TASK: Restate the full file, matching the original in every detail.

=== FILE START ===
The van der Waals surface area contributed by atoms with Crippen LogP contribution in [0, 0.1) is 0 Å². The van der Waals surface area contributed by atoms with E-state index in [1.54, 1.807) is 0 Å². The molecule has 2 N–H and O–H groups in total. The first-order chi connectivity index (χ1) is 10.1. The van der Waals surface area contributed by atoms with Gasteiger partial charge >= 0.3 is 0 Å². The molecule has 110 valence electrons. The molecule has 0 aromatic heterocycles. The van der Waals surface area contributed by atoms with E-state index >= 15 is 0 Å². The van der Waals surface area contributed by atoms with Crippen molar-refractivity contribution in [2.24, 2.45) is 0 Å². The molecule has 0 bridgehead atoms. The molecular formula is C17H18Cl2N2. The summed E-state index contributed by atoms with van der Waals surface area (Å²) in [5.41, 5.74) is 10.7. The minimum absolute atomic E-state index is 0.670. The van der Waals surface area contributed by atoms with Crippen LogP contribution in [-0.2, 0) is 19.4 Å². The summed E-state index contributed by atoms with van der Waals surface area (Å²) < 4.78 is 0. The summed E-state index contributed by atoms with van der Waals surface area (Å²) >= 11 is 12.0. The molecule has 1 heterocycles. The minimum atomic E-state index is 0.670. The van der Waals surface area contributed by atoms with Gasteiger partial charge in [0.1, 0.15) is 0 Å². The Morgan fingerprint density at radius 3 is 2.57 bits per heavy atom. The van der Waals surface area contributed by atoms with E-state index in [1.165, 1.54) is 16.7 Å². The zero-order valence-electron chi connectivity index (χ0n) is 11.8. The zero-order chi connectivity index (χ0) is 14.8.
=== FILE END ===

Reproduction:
The van der Waals surface area contributed by atoms with Crippen LogP contribution in [0, 0.1) is 0 Å². The van der Waals surface area contributed by atoms with E-state index in [1.54, 1.807) is 0 Å². The molecule has 2 N–H and O–H groups in total. The first-order chi connectivity index (χ1) is 10.1. The van der Waals surface area contributed by atoms with Gasteiger partial charge >= 0.3 is 0 Å². The molecule has 110 valence electrons. The molecule has 0 aromatic heterocycles. The van der Waals surface area contributed by atoms with E-state index >= 15 is 0 Å². The van der Waals surface area contributed by atoms with Crippen molar-refractivity contribution in [2.24, 2.45) is 0 Å². The molecule has 0 bridgehead atoms. The molecular formula is C17H18Cl2N2. The summed E-state index contributed by atoms with van der Waals surface area (Å²) in [5.41, 5.74) is 10.7. The minimum absolute atomic E-state index is 0.670. The van der Waals surface area contributed by atoms with Crippen LogP contribution in [-0.2, 0) is 19.4 Å². The summed E-state index contributed by atoms with van der Waals surface area (Å²) < 4.78 is 0. The summed E-state index contributed by atoms with van der Waals surface area (Å²) >= 11 is 12.0. The molecule has 1 heterocycles. The minimum atomic E-state index is 0.670. The van der Waals surface area contributed by atoms with Gasteiger partial charge in [0.1, 0.15) is 0 Å². The Morgan fingerprint density at radius 3 is 2.57 bits per heavy atom. The van der Waals surface area contributed by atoms with E-state index in [1.165, 1.54) is 16.7 Å². The zero-order valence-electron chi connectivity index (χ0n) is 11.8. The zero-order chi connectivity index (χ0) is 14.8.